Hacks: Season 2 (HBO Max series streaming 5/13)

Jean Smart’s dueling curmudgeons won’t both return because we can’t always have nice things. Yet we still have her cranky comedian, Deborah, who’s back in the comedy game (this time on tour) with Hannah Einbinder’s Ava in tow. These two are the perfect foil and compliment to each other at the same time, but unfortunately for Ava, that horrible email is still out there, looming over both of them. Also, Jean gets to wield a chainsaw, and that’s worth the price of admission on its own, but getting to see the dynamic duo in action is something that we’re frankly not worthy of — we will take it.

The Kids In The Hall (Amazon Prime series streaming 5/13)

Yep, there’s another reboot coming your way, but this one arrives with a decent twist, at least in the trailer. The Canadian sketch troupe (Dave Foley, Mark McKinney, Bruce McCulloch, Scott Thompson, and Kevin McDonald) is back, and they’re taking aim at their newfound Amazon overlords. That’s all very circular, but perhaps this show will fare better than that movie that got shipped out after five well-received seasons on HBO and CBC Television. It won’t be a stressful affair, that’s for sure.

Angelyne (Peacock limited series streaming 5/19)

It’s Emmy Rossum, all bewigged and looking nothing like Fiona Gallagher, which is probably exactly the type of thing that Rossum wanted to do after a decade in the same role. Here, she portrays the iconic billboard queen and mysterious buxom blonde who parlayed herself into a sensation. Expect a whole lot of pink with hair, makeup, and wardrobe on (tacky) point. Hamish Linklater will look nothing like his usual self either, but I wouldn’t mind if he vamped out like his Midnight Mass character just for fun. And Rossum looks like she’s having a blast as a precursor to the Paris Hiltons of today.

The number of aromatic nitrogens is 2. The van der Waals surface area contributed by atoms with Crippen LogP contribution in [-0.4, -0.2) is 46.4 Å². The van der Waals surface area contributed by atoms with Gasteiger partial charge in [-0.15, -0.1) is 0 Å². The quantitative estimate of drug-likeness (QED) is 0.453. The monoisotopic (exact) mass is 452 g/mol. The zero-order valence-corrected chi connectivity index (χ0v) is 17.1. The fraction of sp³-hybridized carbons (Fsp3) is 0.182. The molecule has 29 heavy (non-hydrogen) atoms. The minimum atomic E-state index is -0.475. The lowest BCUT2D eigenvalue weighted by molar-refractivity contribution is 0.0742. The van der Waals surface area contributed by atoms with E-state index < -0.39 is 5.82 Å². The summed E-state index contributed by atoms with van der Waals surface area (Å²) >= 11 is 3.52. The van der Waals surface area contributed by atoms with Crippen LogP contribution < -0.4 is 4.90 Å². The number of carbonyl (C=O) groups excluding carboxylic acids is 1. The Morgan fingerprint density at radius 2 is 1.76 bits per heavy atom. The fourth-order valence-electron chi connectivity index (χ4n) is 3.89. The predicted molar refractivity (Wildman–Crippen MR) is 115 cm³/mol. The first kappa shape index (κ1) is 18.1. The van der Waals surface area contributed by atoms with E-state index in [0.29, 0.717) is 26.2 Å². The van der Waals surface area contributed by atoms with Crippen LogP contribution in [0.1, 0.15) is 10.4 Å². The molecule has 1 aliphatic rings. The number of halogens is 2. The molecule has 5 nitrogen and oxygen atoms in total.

Obi-Wan Kenobi (Disney+ series streaming 5/27)

Ewan McGregor returns as the title character, 10 years following Star Wars: Episode III – Revenge of the Sith‘s events. Obi-Wan is attempting to shake off Anakin Skywalker’s downfall, and it’s guaranteed to be a struggle, given that the Jedi considers this to be “his greatest defeat.” Yep, his BFF has gone to the dark side and become and evil Sith Lord, and Hayden Christensen will return to once more do the honors there. Of course, this isn’t officially titled The Darth Vader Show, but The Mandalorian isn’t called The Baby Yoda Show either, and you know what happened there.

Stranger Things 4: Volume 1 (Netflix series streaming 5/27)

Bad hair abounds as darkness once again descends upon Hawkins, Indiana. Hopefully, there will be some answers regarding the Upside Down, and The Duffer Brothers are promising that this season’s delay is down to it simply becoming so big. Also, it’s spring break! But it’s not a fun time, since there’s new terror on the horizon and possible war. Fortunately, the gang is all back, including Millie Bobby Brown, Winona Ryder, David Harbour, Finn Wolfhard, Gaten Matarazzo, and more. Also, Robert Englund will bring some Freddy Krueger flavor ahead of a fifth and final season.

Pistol (FX limited series streaming on Hulu 5/31)

Danny Boyle (Trainspotting, Sunshine) directs this six-part story about the Sex Pistols’ guitarist and founder, Steve Jones, while he’s in the midst of a raging storm of revolution. It’s a funny and emotional odyssey of three swift years in musical history that shall live on forever. Aside from all of Sid Vicious’ violent drama, there’s a deeper story of working-class blokes who rose above the Establishment while transforming music and culture along the way. Toby Wallace stars as Jones, and look for Louis Partridge as Vicious, Maisie Williams as fellow punk icon Jordan, Thomas Brodie-Sangster as Malcolm McLaren, and Talulah Riley as Vivienne Westwood.